Manufacturing – once the reliable workhorse of the Australian economy – is now facing more challenges than ever before.
The manufacturing sector employs almost one million Australians, yet it accounts for less than 10 percent of Australian GDP – down from 29 percent in the late 1950s.
The sector’s vulnerability was highlighted by Holden’s recent announcement it will cease vehicle manufacturing in Australia.
What’s the answer? How do we revitalise this key sector and build a future for Australian manufactures among the world’s most advanced nations?
And critically, how can we compete with low-cost, regional manufacturers, particularly in Asia?
The Australian Government is currently proposing that we transition from heavy industrial manufacturing – ships, cars and steel – to high value added production.
The Government’s proactive policy is arguing for a focus on intense innovation in high- tech manufacturing, using advanced processes, materials and technologies.
This way, so the argument goes, we can improve our competitiveness against Asian manufacturers, re-energise our entrepreneurial talent, and – hopefully – develop high-value, niche export markets.
That’s a nice example of visionary thinking.
But Australian manufacturer Mr Matt De Carolis is staking his workaday future on a much more practical, down-to-earth approach.
Mr De Carolis has had more than 25-years experience in the construction industry.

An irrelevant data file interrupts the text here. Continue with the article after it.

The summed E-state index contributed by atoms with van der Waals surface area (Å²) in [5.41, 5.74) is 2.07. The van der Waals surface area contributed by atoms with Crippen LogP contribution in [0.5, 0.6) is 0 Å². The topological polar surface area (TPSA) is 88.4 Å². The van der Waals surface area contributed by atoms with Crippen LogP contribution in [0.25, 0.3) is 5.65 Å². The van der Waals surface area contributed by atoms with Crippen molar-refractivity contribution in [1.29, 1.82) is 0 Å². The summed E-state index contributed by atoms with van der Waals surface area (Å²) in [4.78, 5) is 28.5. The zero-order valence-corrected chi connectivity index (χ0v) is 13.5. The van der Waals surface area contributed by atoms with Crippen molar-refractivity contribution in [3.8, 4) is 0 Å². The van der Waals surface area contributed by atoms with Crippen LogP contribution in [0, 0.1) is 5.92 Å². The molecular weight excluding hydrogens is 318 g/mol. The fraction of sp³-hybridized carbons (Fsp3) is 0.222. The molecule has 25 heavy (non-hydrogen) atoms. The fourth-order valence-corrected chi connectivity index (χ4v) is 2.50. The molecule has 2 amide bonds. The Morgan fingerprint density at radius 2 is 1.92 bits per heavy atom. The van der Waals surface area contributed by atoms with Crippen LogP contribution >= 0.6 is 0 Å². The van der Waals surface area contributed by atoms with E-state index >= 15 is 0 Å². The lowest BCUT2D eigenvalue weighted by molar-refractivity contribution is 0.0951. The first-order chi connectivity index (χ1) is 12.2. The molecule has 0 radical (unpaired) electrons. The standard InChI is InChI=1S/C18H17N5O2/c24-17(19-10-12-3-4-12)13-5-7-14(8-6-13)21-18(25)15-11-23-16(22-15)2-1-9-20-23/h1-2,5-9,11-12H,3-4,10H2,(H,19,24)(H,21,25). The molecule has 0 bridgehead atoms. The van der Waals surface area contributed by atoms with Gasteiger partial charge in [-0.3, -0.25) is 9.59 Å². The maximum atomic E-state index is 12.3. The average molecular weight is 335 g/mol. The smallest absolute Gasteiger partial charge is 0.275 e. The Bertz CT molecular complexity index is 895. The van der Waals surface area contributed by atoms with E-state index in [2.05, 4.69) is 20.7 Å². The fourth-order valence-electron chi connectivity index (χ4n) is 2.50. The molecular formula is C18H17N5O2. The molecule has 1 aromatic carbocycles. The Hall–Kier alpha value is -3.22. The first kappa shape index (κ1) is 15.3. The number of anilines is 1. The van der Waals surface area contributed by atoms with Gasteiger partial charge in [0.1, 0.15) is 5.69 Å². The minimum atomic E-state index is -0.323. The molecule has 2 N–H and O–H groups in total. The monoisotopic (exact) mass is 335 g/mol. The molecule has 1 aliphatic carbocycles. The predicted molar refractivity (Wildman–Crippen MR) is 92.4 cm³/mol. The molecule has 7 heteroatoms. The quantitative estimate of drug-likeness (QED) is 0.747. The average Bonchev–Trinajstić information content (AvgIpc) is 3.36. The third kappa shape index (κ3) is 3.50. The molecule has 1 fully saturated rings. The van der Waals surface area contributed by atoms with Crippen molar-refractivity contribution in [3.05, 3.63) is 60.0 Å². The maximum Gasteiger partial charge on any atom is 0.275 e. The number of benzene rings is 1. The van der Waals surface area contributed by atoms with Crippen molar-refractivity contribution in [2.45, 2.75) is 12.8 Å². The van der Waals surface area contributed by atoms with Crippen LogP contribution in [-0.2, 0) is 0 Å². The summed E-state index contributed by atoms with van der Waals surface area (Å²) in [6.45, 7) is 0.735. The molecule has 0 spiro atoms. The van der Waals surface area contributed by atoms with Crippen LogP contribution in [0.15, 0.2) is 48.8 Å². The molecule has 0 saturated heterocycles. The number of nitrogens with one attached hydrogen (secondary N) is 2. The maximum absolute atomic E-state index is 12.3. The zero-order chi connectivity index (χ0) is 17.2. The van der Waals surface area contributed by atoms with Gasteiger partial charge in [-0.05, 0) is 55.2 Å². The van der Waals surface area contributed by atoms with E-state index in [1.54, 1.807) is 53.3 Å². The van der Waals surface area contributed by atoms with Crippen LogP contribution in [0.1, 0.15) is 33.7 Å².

His firm De Carolis Constructions Pty Ltd is based in Melbourne’s North – an acknowledged hub of economic vibrancy.
With a population of about one million, the area encompasses around 22 percent of Melbourne working age population.
Its 55,000 businesses contribute about 10 percent of Australia’s exports and 20 percent of Victoria’s manufactured exports.
In a recent survey, some 64 percent of Melbourne’s North manufacturing firms said that 80 to 100 percent of their production would go overseas – only
36 percent said their production would remain in Australia.
According to Mr De Carolis Australian manufacturing is currently under enormous pressure to find the right mix between “localizing” and “globalizing” its supply chain. For many Australian firms getting this balance right is critical to their success.
“The sector is constantly being stalked by increasing costs, compliance and consolidation, says Mr De Carolis.
“Manufacturing is finding it hard to survive let alone expand. So, why in this environment are firms heavily investing in plant and machinery?”
A 2012 survey of manufacturing in Melbourne’s North revealed that 66 percent of manufacturing firms had completed significant upgrades to plant and equipment in the last five years.
Apparently firms of all ages were upgrading their plant and equipment, some even reporting a constant round of equipment upgrades to remain competitive.
And yet 37 percent of these firms said they expected volumes to be less in 10 years’ time, and nearly half said their firm was less profitable than it was 10 years ago.
Which means that, despite all that investment for many businesses, volume production is going down while the cost of production is going up.
But there is a way out, according to Mr De Carolis.
“We call it ‘Smart Manufacturing’.
It entails matching and maximising the expertise of overseas specialists with De Carolis’ own in-house manufacturing, building and fit-out capabilities. It can be summed up as working Better, Faster, Smarter – an approach that achieves the best results for our commercial and industrial clients,” he said.